The String Cheese Incident, Wakarusa, 6-07-2014


Sunday received worse rainfall than any other day of the festival as fans began disappearing through the festival exits, and as music continued to play most of the crowd was unsure if it would let up. Fortunate Youth caught a lot of extra traffic due to the fact they were playing in a tent through the rain. They took full advantage of this situation by playing an incredibly groovy reggae set for everyone to relax, dance, rest or nap to; whichever remedy was calling your name at the time.

By the end of their set that had eased the pouring rain into a sprinkle and allowed fans to surface from the tents they had been hidden inside. BoomBox’s second set of the weekend landed them on the Main Stage as the rain lingered. BoomBox is a hybrid band that keeps fans in a constant dancing rhythm the entire time they’re on stage. The best part was they scared the storm away!

For the first time in their Wakarusa career’s; Jason and Michael of EOTO took the Main Stage. Glide got the chance to sit down with Jason and he said that EOTO is “the improvisational, super creative, in the moment zone” where himself and Travis can get up onto stage and just “have fun” whilst making some pretty crazy dance tunes.  He also mentions the rest of their summer is “reserved for playing festivals.” EOTO’s set on the main stage was a creative journey full of fun lyrics from Jason, whompy dub beats and was topped off with a drum solo that fed the fans the electric boost they needed to finish off the festival with as much energy as they brought the first day.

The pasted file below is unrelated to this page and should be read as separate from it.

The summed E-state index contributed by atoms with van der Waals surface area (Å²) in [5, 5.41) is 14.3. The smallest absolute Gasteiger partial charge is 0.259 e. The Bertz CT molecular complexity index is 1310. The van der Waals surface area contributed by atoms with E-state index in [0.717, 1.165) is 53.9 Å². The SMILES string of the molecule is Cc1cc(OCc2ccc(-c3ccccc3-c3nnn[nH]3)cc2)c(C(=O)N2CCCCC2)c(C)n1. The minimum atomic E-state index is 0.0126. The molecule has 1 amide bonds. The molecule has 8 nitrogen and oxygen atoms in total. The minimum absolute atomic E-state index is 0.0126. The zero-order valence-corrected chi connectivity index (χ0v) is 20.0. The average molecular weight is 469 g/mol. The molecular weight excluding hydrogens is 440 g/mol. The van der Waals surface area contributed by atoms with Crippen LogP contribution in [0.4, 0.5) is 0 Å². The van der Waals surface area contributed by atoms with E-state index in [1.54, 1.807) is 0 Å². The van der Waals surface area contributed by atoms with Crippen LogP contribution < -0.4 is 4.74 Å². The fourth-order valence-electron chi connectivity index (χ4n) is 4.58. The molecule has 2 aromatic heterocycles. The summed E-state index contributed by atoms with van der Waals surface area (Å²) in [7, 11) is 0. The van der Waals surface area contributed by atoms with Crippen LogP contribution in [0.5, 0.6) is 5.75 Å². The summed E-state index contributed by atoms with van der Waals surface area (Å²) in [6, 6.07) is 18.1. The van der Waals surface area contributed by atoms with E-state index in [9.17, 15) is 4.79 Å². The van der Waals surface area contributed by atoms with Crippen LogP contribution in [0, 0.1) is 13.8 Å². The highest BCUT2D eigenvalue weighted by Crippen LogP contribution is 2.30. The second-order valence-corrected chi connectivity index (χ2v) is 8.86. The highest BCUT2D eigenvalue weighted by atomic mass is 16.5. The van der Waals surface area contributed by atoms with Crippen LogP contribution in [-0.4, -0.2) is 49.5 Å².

Umphrey's McGee, Wakarusa, 6-07-2014

Without moving a muscle Wakafarians were able to enjoy Umphrey’s McGee’s second and final set of the weekend. This set didn’t start off as hot as the set from the prior night but with their new album coming out June 10th, they played several tracks of it as well as the transitions and guitar solos Umphreaks have come to know and love. The hour and a half the band spent on stage was a great way to end the jam sessions the weekend had provided from such a variety of improvisational artists. With Sunday being the last day of the festival, the schedule was a little lighter-packed and had smaller crowds, until The Floozies came on. The electronic-hybrid duo of brothers from Lawrence, KS played for over two hours that could have kept going, no matter how tired the attendees were.  The last set of any festival is always a bittersweet one as it indicates that it’s time to return home, but The Floozies made sure we didn’t feel that sadness until after their set was over.

Wakarusa 2014 was yet another perfectly organized festival put on by Pipeline Productions. These guys really know how to treat fans and how to make them want to return year in and year out. From the organization top to bottom, to the production crew and all the way down to the volunteers; everyone was treated with fairness and respect. The lineup that was put together wound up working out perfectly but, as mentioned earlier, this festival isn’t about the music but rather the people. When a festival chooses a location it’s not only choosing what community it will support with its business, but also the people that will or won’t attend. Bad intentions can be weaned out with inconveniences and in this case, it makes almost every patron worthy of interaction and conversation. The people of Wakarusa really know how to treat one another and provide the closest-to-perfect festival environment that fans can find.

Photos by Brian Spady